The Government has renegotiated the terms of our membership of the European Union and is to give the British people the right to decide whether we stay or go.
Feelings are running high, the cabinet is divided and the Government issues a pamphlet urging us to remain.
Sound familiar? It will be for those who remember 1975 when the outcome of that referendum was a vote to remain. Is history about to repeat itself?
I don’t know. The circumstances are different today.
Britain was the poor neighbour in 1975 and the EU was surging ahead.
Today, we are growing whilst the EU is stagnating, but there is a big downside to that growth.
The deficit may be reducing – the annual difference between how much we borrow – but our national debt, the amount the government owes the private sector, has climbed to an eye watering £1.5trillion.
Could we still borrow at favourable rates if we left?
So what are we voting for this time?
What exactly did David Cameron renegotiate?
Well, he got a commitment to exempt Britain from closer union.
New immigrants will have to wait four years to claim benefits, and he got a guarantee that we would not fund any future Euro bailouts.
In an echo of Harold Wilson and 1975, the Government has again sent a pamphlet urging us to remain because, according to it, we can keep the pound, we will control our own borders, we will not be part of any further integration, there will be new restrictions on welfare, and we will have continued access to the largest market in the world.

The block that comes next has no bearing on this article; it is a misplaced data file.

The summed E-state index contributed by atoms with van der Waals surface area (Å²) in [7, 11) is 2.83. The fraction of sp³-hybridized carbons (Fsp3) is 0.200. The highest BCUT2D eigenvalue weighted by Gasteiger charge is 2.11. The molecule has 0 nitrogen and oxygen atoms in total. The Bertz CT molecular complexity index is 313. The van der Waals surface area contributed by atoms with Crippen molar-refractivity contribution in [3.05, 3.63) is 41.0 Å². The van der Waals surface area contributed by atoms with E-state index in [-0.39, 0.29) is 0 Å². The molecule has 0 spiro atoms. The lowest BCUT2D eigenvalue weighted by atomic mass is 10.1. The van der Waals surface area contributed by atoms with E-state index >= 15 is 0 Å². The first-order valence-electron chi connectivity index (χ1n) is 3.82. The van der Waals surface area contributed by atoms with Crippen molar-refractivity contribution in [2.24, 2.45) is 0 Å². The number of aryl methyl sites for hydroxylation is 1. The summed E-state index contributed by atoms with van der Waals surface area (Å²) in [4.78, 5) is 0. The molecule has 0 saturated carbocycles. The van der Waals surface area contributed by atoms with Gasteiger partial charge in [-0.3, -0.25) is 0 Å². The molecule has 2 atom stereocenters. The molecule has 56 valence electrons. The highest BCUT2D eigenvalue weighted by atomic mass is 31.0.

Also, according to President Obama, if we do leave we will be “last in the queue” for a deal with the US. Crikey!
The ‘Brexiteers’ want to leave because they want to regain our sovereignty and they believe that the EU project will ultimately fail.
They already see the collapse of the Schengen Agreement as waves of refugees, economic migrants, and possibly members of Islamic State, flood into Europe.
They see increased pressure on the Euro, with a possible Greek debt default in June and negative indicators from other South European economies.
They want decisions made by an accountable parliament and not unelected EU administrators.
They want British courts to have the final say, and they want us to decide who we allow into Britain.
They believe the money we pay the EU could be used instead to fund the NHS and other UK projects.
According to ‘Vote Leave’ we send £18billion to the EU every year (£350million a week) and receive back only £4.5billion, but these figures are disputed and everyone is arguing about the actual net cost/benefits.
The big question that cannot be answered by anyone, no matter what they claim, is what sort of trade deal can we get if we leave?
Will three million people lose their jobs? There has been talk of different models, but the simple truth is that we don’t know – there is no precedent.
‘Bremainers’ believe we cannot secure a deal without accepting the free movement of people, but ‘Brexiteers’ believe we are now strong enough to negotiate a free trade deal.
The UK imports £5billion more goods every month from the EU compared to what it exports back.
What to do in these uncharted waters?
Do you fall back on gut instinct? Do you feel British or European?
Do you remain sceptical, but live with your misgivings and hope it will all come right in the end?
Or do you see this as an opportunity to change things?
Whatever happens, prepare yourself for some turbulence once the votes have been counted.
• Tony Willis, who lives in Beadnell, has published one novel, Dark Flame, and is writing a second, Dead Reckoning.
He is also writing his memoirs, which include his time working as a police detective in Yorkshire and living in Rhodesia and South Africa during a turbulent era.